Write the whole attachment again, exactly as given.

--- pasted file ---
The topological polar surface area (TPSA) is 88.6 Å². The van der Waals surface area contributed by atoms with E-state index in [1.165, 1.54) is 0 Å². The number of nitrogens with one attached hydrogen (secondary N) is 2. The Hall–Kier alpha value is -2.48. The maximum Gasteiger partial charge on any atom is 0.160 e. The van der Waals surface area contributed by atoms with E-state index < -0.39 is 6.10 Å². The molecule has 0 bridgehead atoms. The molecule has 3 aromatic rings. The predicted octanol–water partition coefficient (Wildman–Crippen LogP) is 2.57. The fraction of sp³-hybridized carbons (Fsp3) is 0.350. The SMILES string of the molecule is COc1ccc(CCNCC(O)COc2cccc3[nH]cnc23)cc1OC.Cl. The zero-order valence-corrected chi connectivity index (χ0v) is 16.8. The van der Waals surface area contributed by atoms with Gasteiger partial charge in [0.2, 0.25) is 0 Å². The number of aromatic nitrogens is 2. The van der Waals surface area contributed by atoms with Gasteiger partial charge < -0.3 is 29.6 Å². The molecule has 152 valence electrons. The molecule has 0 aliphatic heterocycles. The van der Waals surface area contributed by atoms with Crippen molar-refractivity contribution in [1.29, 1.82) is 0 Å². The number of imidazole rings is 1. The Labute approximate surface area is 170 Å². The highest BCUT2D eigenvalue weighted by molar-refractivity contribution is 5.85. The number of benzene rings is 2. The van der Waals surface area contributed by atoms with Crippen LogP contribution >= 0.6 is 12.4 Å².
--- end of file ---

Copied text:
The topological polar surface area (TPSA) is 88.6 Å². The van der Waals surface area contributed by atoms with E-state index in [1.165, 1.54) is 0 Å². The number of nitrogens with one attached hydrogen (secondary N) is 2. The Hall–Kier alpha value is -2.48. The maximum Gasteiger partial charge on any atom is 0.160 e. The van der Waals surface area contributed by atoms with E-state index < -0.39 is 6.10 Å². The molecule has 0 bridgehead atoms. The molecule has 3 aromatic rings. The predicted octanol–water partition coefficient (Wildman–Crippen LogP) is 2.57. The fraction of sp³-hybridized carbons (Fsp3) is 0.350. The SMILES string of the molecule is COc1ccc(CCNCC(O)COc2cccc3[nH]cnc23)cc1OC.Cl. The zero-order valence-corrected chi connectivity index (χ0v) is 16.8. The van der Waals surface area contributed by atoms with Gasteiger partial charge in [0.2, 0.25) is 0 Å². The number of aromatic nitrogens is 2. The van der Waals surface area contributed by atoms with Gasteiger partial charge < -0.3 is 29.6 Å². The molecule has 152 valence electrons. The molecule has 0 aliphatic heterocycles. The van der Waals surface area contributed by atoms with Crippen molar-refractivity contribution in [1.29, 1.82) is 0 Å². The number of imidazole rings is 1. The Labute approximate surface area is 170 Å². The highest BCUT2D eigenvalue weighted by molar-refractivity contribution is 5.85. The number of benzene rings is 2. The van der Waals surface area contributed by atoms with Crippen LogP contribution >= 0.6 is 12.4 Å².